Friday, 22 November 2013

Friday 22nd November 1963 JFK's death remembered


Friday 22nd of November 1963: the day President John F Kennedy was shot dead in Dallas Texas. The next morning, 5,000 miles away in the Welsh seaside town of Aberystwyth, a seven year old boy and his younger brother, in matching blue dressing gowns, got up early while their parents and baby sister slept on. They listened to Tubby the Tuba on the large gramophone that filled the corner of the dinning room. Then, sitting on the cold carpet, they turned their attention to their Corgi and Matchbox cars, and pushed them along the fresh snail trails that had appeared over night.

Wednesday, 9 October 2013

Which lost Doctor Who story would you want returned? (Update)



It seems that the rumours about missing BBC TV programmes being found in various African countries may be true. BBC Worldwide are announcing the return of some long lost Doctor Who episodes at midnight tonight (10th October).

Sunday, 29 September 2013

A Beat -Up Root on the Eve of Nuclear Wart


Sometimes it's hard to get away from work. With the UK release of Grizzly Tales for Gruesome Kids - Nuclear Wart on DVD tomorrow, even my Sunday lunch somehow reminded me of the programme. 

The picture shows the remains of our roast veg. (By the way, the roast beetroot was delicious.)

Link to details about the new GRIZZLY TALES DVD .

Tuesday, 9 July 2013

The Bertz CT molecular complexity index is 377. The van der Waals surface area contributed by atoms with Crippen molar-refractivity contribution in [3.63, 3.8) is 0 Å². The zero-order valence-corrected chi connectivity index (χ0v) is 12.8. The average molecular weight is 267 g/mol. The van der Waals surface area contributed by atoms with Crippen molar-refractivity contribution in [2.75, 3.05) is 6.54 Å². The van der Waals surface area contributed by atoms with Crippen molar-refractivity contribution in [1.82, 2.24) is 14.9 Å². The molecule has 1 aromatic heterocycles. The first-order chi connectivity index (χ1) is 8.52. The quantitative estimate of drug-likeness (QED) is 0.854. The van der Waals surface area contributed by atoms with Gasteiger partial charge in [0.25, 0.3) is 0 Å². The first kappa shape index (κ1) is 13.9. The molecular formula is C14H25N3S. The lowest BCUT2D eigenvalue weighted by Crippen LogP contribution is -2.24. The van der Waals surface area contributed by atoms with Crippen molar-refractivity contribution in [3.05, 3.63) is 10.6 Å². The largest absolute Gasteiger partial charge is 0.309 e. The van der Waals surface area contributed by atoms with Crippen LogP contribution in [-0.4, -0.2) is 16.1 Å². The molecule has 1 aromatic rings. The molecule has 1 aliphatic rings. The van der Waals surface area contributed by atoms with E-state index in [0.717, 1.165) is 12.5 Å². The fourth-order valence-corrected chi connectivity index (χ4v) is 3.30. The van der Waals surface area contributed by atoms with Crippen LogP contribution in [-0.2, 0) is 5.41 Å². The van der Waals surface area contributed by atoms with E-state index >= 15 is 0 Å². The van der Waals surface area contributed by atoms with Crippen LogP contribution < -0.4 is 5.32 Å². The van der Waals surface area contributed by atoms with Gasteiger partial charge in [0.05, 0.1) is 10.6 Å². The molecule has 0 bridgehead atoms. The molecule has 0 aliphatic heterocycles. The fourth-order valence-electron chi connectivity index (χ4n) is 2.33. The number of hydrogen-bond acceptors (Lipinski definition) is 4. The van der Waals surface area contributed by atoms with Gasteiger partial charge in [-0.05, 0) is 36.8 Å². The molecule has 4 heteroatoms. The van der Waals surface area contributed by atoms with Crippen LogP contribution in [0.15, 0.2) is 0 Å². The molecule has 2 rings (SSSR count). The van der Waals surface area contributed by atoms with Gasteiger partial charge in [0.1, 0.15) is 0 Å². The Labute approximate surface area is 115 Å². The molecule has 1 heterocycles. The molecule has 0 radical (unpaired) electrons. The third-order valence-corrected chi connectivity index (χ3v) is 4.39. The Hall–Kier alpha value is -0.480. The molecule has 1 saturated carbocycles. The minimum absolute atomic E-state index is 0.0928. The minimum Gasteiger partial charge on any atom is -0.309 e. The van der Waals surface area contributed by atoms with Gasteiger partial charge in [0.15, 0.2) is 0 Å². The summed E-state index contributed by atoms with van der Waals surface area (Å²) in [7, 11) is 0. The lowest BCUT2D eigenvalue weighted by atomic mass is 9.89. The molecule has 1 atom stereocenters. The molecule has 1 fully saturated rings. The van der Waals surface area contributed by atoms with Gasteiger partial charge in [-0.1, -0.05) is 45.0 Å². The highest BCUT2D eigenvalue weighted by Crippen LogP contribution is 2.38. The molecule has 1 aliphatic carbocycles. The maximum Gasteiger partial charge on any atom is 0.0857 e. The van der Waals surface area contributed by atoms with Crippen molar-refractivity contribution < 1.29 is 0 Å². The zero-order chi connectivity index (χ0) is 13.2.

Brown Coat @ The Plough



My shabby brown coat has seen off Mrs Thatcher and has been seen in a Falmouth Chip Shop.  Now it's being displayed at The Plough in Torrington, in one of two exhibitions in Devon by artist Ashley Hanson   this month.

‘The New York Trilogy’
The Plough Arts Centre,
Great Torrington, Devon
  
5 July – 28 July
The Gloss Gallery
Exeter, Devon  
4 July – 24 July

Monday, 24 June 2013

What to do after GCSEs


After almost two months of GCSE exams and an exhausting prom, my eldest is sitting in front of the TV, with a large bowl of strawberries and cream, watching Wimbledon.

Saturday, 22 June 2013

Missing Episodes


Boxes of 16mm film were returned to us for safe keeping. These are the original prints for our series Tube Mice.

Archiving television programmes does not have to take up much space in the 21st century. All data and edited programmes for our latest series of Grizzly Tales are stored on a couple of terabyte drives.

It has not always been as simple as this.

The BBC used expensive 2 inch video tape back in the black and white days of the nineteen sixties. They would routinely reuse the tapes once a programme had been transmitted.

Programmes deemed to have financial value and could be sold by BBC Enterprises were copied onto 16mm film: programmes like Dad's Army, Hancock's Half Hour and Not Only But Also.

In January 1970, BBC1 began transmitting in colour, and soon black and white TV was beginning to be phased out all over the world. By the mid seventies, believing that older monochrome programmes had little value left in them, BBC Enterprises started to destroy their archive of prints.

Wind back time two or three years to 1973. I was an Art Foundation student and we had a visit from the BBC to talk about careers in the organisation. The speaker was the deputy controller of BBC 1 who told us that his job was to watch television. He would watch the out-put of ITV every evening (this was long before the advent of day time TV) and then watch BBC1's out put during the day on a magical machine called a video recorder. He told us that very soon, we would all be able to record programmes at home or even hire or buy our favourite ones. The notion seemed incredible to us.